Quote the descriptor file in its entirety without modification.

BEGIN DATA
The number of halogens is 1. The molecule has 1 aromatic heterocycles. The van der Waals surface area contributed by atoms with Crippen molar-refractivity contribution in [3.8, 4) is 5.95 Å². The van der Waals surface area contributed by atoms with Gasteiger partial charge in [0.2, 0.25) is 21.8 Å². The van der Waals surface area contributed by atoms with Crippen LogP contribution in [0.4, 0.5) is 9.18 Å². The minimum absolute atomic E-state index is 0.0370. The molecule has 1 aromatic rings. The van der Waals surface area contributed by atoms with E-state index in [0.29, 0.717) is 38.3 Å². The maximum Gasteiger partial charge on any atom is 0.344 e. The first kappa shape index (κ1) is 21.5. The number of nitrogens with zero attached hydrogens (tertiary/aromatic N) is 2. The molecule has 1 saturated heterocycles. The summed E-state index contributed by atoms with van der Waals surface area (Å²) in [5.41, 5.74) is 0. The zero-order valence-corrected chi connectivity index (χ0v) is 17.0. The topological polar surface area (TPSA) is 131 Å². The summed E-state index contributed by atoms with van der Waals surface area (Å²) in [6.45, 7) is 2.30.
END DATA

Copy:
The number of halogens is 1. The molecule has 1 aromatic heterocycles. The van der Waals surface area contributed by atoms with Crippen molar-refractivity contribution in [3.8, 4) is 5.95 Å². The van der Waals surface area contributed by atoms with Gasteiger partial charge in [0.2, 0.25) is 21.8 Å². The van der Waals surface area contributed by atoms with Crippen LogP contribution in [0.4, 0.5) is 9.18 Å². The minimum absolute atomic E-state index is 0.0370. The molecule has 1 aromatic rings. The van der Waals surface area contributed by atoms with E-state index in [0.29, 0.717) is 38.3 Å². The maximum Gasteiger partial charge on any atom is 0.344 e. The first kappa shape index (κ1) is 21.5. The number of nitrogens with zero attached hydrogens (tertiary/aromatic N) is 2. The molecule has 1 saturated heterocycles. The summed E-state index contributed by atoms with van der Waals surface area (Å²) in [5.41, 5.74) is 0. The zero-order valence-corrected chi connectivity index (χ0v) is 17.0. The topological polar surface area (TPSA) is 131 Å². The summed E-state index contributed by atoms with van der Waals surface area (Å²) in [6.45, 7) is 2.30.